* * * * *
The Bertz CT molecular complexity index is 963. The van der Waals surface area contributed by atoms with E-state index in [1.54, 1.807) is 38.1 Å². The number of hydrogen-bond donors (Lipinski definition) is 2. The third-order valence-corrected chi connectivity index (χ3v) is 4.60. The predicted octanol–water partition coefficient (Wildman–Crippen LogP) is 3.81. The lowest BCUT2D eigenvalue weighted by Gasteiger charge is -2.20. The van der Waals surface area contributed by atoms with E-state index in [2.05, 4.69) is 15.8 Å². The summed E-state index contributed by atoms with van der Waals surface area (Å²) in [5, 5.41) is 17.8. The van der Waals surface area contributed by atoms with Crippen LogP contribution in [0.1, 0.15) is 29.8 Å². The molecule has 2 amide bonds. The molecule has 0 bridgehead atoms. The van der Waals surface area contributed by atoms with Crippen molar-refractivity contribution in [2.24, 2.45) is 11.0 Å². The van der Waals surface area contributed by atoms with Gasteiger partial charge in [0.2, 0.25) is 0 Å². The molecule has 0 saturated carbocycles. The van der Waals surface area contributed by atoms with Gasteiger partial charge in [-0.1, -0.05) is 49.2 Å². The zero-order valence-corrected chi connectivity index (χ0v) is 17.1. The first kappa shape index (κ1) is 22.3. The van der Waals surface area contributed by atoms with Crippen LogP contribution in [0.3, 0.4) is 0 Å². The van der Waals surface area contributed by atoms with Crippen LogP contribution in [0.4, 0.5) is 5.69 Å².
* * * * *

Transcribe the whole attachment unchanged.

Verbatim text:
The Bertz CT molecular complexity index is 963. The van der Waals surface area contributed by atoms with E-state index in [1.54, 1.807) is 38.1 Å². The number of hydrogen-bond donors (Lipinski definition) is 2. The third-order valence-corrected chi connectivity index (χ3v) is 4.60. The predicted octanol–water partition coefficient (Wildman–Crippen LogP) is 3.81. The lowest BCUT2D eigenvalue weighted by Gasteiger charge is -2.20. The van der Waals surface area contributed by atoms with E-state index in [2.05, 4.69) is 15.8 Å². The summed E-state index contributed by atoms with van der Waals surface area (Å²) in [5, 5.41) is 17.8. The van der Waals surface area contributed by atoms with Crippen LogP contribution in [0.1, 0.15) is 29.8 Å². The molecule has 2 amide bonds. The molecule has 0 bridgehead atoms. The van der Waals surface area contributed by atoms with Crippen molar-refractivity contribution in [2.24, 2.45) is 11.0 Å². The van der Waals surface area contributed by atoms with Gasteiger partial charge in [0.2, 0.25) is 0 Å². The molecule has 0 saturated carbocycles. The van der Waals surface area contributed by atoms with Gasteiger partial charge in [-0.1, -0.05) is 49.2 Å². The zero-order valence-corrected chi connectivity index (χ0v) is 17.1. The first kappa shape index (κ1) is 22.3. The van der Waals surface area contributed by atoms with Crippen LogP contribution in [0.3, 0.4) is 0 Å². The van der Waals surface area contributed by atoms with Crippen LogP contribution in [0.4, 0.5) is 5.69 Å².